Napier couple Simon and Cathy Cowan hold on to slim hope of finding the truth about their son's disappearance.
Mr and Mrs Cowan have twice in the past two years visited former murder accused Danny Condren, said by police to have been owed $47,000 by Philip Cowan, who disappeared on a trip to Wellington in March 2001.
Mr Cowan says the visit was not what any person might do, but it highlights the desperation of people who have lost loved ones whose bodies have never been found, a situation some other Hawkes Bay families face.
Homicide is suspected or at least considered a possibility in the disappearances of teenager Mona Blades while hitchhiking home to Hawkes Bay in 1971, schoolgirl Kirsa Jensen while horse riding at Awatoto in 1983, Mohaka man Joseph Tuhi in 1994, Napier karaoke regular Richard Woods in 1996, and Napier mother-of-five Annabel Tumanako in 2007.
Mr Cowan says that like he and his wife, there would be other families unable to comprehend how people with the crucial knowledge could do nothing to at least ease some of their grief.
According to police, the last positive sighting reported of his son was at Mr Condren's business.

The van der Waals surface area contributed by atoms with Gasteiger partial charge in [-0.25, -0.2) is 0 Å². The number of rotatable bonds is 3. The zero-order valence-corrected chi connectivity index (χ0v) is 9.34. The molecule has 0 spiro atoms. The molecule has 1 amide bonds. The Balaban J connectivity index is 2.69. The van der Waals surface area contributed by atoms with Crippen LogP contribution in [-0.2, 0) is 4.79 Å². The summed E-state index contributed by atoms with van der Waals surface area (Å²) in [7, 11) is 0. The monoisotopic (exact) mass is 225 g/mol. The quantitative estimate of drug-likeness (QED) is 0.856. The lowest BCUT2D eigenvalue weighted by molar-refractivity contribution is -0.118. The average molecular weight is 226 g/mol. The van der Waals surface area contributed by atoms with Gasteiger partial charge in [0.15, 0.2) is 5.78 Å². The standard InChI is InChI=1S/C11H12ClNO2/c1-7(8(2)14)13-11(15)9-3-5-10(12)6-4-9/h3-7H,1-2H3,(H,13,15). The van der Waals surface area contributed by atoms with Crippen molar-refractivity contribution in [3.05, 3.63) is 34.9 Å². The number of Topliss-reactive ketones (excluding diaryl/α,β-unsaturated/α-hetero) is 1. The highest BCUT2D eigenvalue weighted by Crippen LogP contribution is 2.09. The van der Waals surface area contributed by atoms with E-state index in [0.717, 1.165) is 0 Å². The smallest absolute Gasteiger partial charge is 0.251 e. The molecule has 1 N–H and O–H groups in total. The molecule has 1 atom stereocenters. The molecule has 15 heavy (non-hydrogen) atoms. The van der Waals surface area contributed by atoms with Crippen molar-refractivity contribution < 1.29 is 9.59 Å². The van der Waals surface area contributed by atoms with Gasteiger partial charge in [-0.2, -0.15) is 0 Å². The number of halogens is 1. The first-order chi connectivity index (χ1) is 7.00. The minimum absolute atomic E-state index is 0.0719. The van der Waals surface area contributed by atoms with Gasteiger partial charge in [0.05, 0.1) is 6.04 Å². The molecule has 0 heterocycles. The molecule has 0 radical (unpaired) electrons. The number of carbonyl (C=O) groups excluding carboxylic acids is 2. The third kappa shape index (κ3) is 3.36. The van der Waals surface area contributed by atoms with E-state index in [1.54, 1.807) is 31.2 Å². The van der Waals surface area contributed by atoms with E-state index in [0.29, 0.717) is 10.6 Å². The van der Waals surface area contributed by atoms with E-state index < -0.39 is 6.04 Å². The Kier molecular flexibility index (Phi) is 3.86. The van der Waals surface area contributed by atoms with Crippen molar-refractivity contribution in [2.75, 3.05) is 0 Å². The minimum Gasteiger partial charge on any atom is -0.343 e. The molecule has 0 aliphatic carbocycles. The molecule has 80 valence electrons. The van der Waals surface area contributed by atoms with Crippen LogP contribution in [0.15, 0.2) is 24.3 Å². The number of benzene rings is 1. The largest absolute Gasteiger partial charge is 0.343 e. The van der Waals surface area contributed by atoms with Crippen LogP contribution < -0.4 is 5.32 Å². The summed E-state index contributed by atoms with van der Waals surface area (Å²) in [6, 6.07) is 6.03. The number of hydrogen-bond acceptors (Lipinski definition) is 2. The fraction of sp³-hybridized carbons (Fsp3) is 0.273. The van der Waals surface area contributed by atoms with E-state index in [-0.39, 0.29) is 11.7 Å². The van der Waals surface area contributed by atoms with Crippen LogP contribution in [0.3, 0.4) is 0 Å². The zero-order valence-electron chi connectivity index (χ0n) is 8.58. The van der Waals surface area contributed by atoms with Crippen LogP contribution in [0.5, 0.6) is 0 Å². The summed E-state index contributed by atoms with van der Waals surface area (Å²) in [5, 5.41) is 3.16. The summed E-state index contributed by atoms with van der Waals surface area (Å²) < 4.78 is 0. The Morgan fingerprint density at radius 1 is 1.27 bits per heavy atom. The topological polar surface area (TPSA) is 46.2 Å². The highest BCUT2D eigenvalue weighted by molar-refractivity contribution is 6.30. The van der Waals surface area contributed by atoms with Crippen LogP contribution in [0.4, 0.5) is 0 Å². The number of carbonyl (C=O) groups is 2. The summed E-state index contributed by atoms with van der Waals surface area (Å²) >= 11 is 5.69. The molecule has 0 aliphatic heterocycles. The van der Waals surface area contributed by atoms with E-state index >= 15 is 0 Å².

Phil Cowan's vehicle was later found abandoned near Bulls. Police suspect he was dumped in Tangimoana Forest.
Mr Condren and two others were arrested 16 months later. They pleaded not guilty to a charge of murder and were freed when a judge decided some evidence had prejudiced a fair trial. They cannot be charged again.
Mr and Mrs Cowan had written to all three, and were not unexpected by Mr Condren, who was "talkative" and friendly, but who denied any knowledge of the disappearance and who offered nothing to help bring closure.
Their second visit came as they questioned what he had told them first time, but the outcome was the same.
Their distress and another desperate plea were highlighted in a TV3 60 Minutes documentary last night, and Mr Cowan told Hawke's Bay Today: "It is one of the key aspects, that we're still trying to find Phil, admittedly with not a huge amount of hope.
"In this situation, I think you do all you can, follow all the processes, everything we can possibly think of, but after 10 years we still have nothing."
To try to extract something positive, he has committed to trying to find answers to underlying society issues which led to his son turning to drugs, which appears to have cost him his life.
Police Eastern District crime investigations manager Detective Inspector Ross Pinkham said such cases were reassessed from time to time, some based on new calls from the public.
While police had to keep open minds, the fact no body had been found indicated homicide as more likely. Recent arrests highlighted that in every case there remained some chance, Mr Pinkham said.